Leo. O Paulina,
We honour you with trouble : But we came
To see the statue of our queen : your gallery
Have we pass’d through, not without much content
In many fingularities; but we saw not
That which my daughter came to look upon,
The statue of her mother.

Paul. As she liv'd peerless,
So her dead likeness, I do well believe,
Excels whatever yet you look'd upon,
Or hand of man hath done; therefore I keep it
Lonely, apart : But here it is : prepare


To see the life as lively mock’d, as ever
Still neep mock'd death: behold; and say, 'tis well.

[Paulina draws a curtain, and discovers a fatue.
I like your filence, it the more shews off
Your wonder: But yet speak ;--first, you, my liege.
Comes it not something near?

Leo. Her natural posture !-
Chide me, dear stone ; that I may say, indeed,
Thou art Hermione : or, rather, thou art she,
In thy not chiding; for she was as tender,
As infancy, and grace.—But yet, Paulina,
Hermione was not so much wrinkled ; nothing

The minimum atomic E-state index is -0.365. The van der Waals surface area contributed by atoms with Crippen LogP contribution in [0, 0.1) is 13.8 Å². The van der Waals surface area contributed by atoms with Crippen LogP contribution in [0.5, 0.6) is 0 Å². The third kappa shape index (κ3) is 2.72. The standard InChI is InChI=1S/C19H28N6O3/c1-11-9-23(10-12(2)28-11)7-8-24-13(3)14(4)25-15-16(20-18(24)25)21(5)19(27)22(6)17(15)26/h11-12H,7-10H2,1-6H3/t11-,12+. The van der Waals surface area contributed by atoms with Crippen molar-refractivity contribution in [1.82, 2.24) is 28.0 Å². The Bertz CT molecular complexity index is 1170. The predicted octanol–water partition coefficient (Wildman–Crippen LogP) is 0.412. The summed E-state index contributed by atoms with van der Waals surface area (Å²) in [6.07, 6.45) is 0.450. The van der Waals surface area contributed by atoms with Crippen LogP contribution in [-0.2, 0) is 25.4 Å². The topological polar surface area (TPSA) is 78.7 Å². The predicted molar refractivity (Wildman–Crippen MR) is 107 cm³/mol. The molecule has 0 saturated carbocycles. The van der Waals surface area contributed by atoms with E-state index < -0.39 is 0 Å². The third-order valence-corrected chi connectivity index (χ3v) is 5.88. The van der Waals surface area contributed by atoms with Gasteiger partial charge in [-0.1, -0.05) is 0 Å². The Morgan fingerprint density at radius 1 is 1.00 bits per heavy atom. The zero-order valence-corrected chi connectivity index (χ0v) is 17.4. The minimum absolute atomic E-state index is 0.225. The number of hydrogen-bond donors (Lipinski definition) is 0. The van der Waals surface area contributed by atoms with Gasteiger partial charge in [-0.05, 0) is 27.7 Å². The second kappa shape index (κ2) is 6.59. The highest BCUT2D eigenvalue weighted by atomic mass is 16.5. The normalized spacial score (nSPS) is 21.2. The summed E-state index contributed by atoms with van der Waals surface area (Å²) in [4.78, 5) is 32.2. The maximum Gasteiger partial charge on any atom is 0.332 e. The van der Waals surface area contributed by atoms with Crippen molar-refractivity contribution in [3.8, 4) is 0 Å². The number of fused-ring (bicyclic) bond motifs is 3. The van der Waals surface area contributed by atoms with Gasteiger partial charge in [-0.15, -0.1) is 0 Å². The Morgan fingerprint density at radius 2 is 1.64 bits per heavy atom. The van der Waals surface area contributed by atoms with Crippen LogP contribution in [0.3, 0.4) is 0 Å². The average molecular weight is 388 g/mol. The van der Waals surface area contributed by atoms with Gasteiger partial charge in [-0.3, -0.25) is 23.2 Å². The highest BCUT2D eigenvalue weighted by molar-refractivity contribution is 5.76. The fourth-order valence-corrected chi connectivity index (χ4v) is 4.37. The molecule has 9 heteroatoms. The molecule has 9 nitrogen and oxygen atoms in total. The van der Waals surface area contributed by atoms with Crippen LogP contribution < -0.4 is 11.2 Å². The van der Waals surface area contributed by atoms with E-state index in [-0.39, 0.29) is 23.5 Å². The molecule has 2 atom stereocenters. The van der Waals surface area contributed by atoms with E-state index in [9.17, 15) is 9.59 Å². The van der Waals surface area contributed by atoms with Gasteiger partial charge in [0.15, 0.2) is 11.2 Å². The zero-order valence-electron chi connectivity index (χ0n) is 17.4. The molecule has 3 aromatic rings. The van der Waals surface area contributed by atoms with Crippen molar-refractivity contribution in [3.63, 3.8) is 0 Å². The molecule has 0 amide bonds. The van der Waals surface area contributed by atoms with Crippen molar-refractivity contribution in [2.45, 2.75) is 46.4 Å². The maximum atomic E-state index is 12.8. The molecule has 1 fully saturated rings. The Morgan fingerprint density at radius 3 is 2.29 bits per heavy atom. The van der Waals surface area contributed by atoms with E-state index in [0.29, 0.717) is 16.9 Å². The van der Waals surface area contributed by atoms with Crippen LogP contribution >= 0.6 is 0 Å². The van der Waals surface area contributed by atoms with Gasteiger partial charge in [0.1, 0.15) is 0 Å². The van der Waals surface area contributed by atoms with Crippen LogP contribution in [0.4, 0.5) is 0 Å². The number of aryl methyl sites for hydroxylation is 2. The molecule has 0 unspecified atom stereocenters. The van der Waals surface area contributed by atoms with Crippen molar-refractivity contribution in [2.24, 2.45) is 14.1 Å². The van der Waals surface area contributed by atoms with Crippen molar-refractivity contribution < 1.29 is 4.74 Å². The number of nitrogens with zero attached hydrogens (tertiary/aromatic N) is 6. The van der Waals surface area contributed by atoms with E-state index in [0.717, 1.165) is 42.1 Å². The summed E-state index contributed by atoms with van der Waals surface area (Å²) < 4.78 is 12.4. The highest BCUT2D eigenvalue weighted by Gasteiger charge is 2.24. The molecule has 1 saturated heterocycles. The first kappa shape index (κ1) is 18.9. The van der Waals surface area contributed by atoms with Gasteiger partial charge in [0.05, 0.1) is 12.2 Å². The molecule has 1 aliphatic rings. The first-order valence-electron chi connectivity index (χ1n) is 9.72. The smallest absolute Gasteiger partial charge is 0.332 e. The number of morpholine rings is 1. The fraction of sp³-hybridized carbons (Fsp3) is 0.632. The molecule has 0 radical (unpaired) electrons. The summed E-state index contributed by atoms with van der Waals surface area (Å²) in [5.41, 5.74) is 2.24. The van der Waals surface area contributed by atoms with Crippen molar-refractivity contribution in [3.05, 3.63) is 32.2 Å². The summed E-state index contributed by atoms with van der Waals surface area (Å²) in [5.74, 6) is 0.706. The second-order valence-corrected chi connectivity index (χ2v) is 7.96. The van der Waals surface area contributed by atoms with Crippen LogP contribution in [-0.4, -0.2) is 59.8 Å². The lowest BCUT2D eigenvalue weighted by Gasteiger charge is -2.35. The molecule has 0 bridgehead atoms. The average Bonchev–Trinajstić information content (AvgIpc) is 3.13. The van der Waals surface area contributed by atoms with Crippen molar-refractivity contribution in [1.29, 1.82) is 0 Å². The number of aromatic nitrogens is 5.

So aged, as this seems.

Pol. Oh, not by much.

Paul. So much the more our carver's excellence ;
Which lets go by some fixteen years, and makes her
As she liv'd now.

Leo. As now she might have done,
So much to my good comfort, as it is
Now piercing to my soul. Oh, thus she stood,
Even with such life of majesty, (warm life,
As now it coldly stands) when first I woo'd her!
I am asham'd: Does not the stone rebuke me,
For being more stone than it ?-Oh, royal piece,
There's magick in thy majesty; which has
My evils conjur’d to remembrance ; and
From thy admiring daughter took the spirits,
Standing like stone with thee !

Per. And give me leave ;
And do not say, 'tis superstition, that
I kneel, and then implore her blessing.–Lady,
Dear queen, that ended when I but began,
Give me that hand of yours, to kiss.
Paul. Oh, 'patience ;
* patience ; ]-tay awhile, forbear,